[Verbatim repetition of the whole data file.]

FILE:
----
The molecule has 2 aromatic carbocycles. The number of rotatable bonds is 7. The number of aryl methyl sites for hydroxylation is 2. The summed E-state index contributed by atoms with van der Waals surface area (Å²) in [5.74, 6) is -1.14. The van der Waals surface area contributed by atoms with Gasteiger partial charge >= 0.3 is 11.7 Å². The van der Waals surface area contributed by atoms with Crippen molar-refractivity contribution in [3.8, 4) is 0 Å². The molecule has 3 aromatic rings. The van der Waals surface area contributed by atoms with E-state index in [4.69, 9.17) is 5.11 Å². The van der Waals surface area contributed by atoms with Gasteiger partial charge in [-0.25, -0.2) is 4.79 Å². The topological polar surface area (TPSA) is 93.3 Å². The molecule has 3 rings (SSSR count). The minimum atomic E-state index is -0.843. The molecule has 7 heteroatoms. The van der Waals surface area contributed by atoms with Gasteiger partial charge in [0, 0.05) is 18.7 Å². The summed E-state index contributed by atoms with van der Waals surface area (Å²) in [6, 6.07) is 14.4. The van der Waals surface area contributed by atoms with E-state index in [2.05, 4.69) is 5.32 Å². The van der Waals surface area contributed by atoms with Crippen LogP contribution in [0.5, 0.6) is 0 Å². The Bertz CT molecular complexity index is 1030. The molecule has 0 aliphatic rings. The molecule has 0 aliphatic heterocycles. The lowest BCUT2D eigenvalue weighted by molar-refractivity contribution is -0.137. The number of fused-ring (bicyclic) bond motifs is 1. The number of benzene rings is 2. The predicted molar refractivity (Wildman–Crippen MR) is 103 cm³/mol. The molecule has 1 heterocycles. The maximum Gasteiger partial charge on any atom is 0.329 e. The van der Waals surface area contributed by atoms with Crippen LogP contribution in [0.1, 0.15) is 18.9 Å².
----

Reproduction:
The molecule has 2 aromatic carbocycles. The number of rotatable bonds is 7. The number of aryl methyl sites for hydroxylation is 2. The summed E-state index contributed by atoms with van der Waals surface area (Å²) in [5.74, 6) is -1.14. The van der Waals surface area contributed by atoms with Gasteiger partial charge >= 0.3 is 11.7 Å². The van der Waals surface area contributed by atoms with Crippen molar-refractivity contribution in [3.8, 4) is 0 Å². The molecule has 3 aromatic rings. The van der Waals surface area contributed by atoms with E-state index in [4.69, 9.17) is 5.11 Å². The van der Waals surface area contributed by atoms with Gasteiger partial charge in [-0.25, -0.2) is 4.79 Å². The topological polar surface area (TPSA) is 93.3 Å². The molecule has 3 rings (SSSR count). The minimum atomic E-state index is -0.843. The molecule has 7 heteroatoms. The van der Waals surface area contributed by atoms with Gasteiger partial charge in [0, 0.05) is 18.7 Å². The summed E-state index contributed by atoms with van der Waals surface area (Å²) in [6, 6.07) is 14.4. The van der Waals surface area contributed by atoms with E-state index in [2.05, 4.69) is 5.32 Å². The van der Waals surface area contributed by atoms with Crippen LogP contribution in [0.5, 0.6) is 0 Å². The Bertz CT molecular complexity index is 1030. The molecule has 0 aliphatic rings. The molecule has 0 aliphatic heterocycles. The lowest BCUT2D eigenvalue weighted by molar-refractivity contribution is -0.137. The number of fused-ring (bicyclic) bond motifs is 1. The number of benzene rings is 2. The predicted molar refractivity (Wildman–Crippen MR) is 103 cm³/mol. The molecule has 1 heterocycles. The maximum Gasteiger partial charge on any atom is 0.329 e. The van der Waals surface area contributed by atoms with Crippen LogP contribution in [0.1, 0.15) is 18.9 Å².